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    Carnegie Mellon CyLab Survey Reveals Problems with Corporate Oversight of Cybersecurity

    Carnegie Mellon’s CyLab conducted a survey “to measure the degree of governance afforded by boards of directors and senior management to the security of their organizations’ information, applications, and networks.” CyLab found that, among the survey respondents, there is little corporate board or senior executive oversight of cybersecurity projects. 

    The survey also found:

    • Boards were only involved in: privacy compliance reviews 19% of the time, in assessments of risk related to IT or personal data only 31% of the time; and security breach notification plans 21% of the time.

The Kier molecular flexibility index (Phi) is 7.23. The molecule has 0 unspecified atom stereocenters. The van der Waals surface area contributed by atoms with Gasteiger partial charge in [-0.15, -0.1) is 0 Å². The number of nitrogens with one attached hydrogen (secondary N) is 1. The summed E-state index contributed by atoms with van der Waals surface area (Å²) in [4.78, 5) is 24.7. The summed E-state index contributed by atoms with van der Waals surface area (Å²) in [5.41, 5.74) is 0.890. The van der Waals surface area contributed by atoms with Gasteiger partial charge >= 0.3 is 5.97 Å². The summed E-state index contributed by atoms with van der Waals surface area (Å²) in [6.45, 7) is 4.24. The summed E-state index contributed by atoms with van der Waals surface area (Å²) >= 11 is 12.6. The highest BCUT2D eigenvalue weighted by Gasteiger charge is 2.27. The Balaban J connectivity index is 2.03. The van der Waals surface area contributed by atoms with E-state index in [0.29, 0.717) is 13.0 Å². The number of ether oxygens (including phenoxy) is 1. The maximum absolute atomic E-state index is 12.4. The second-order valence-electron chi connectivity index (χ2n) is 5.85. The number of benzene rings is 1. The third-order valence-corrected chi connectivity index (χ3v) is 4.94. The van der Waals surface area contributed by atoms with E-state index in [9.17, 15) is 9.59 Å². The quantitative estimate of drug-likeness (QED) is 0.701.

• 56% or respondents said they only occasionally or rarely reviewed and approved top-level policies regarding privacy and security risks; an additional 23% said they never did.
    • 62% of respondents said they only occasionally or rarely received reports from senior management regarding privacy and security risks; an additional 15% said they never got such reports.

    The report “is based upon data received from 703 individuals serving on U.S.-listed public company boards. More than two-thirds of the respondents were serving as outside board directors, with the remainder of respondents representing inside directors and non-voting board attendees (including senior management, general counsels, and corporate secretaries).”

    The report is available here and CyLab’s press release is here.

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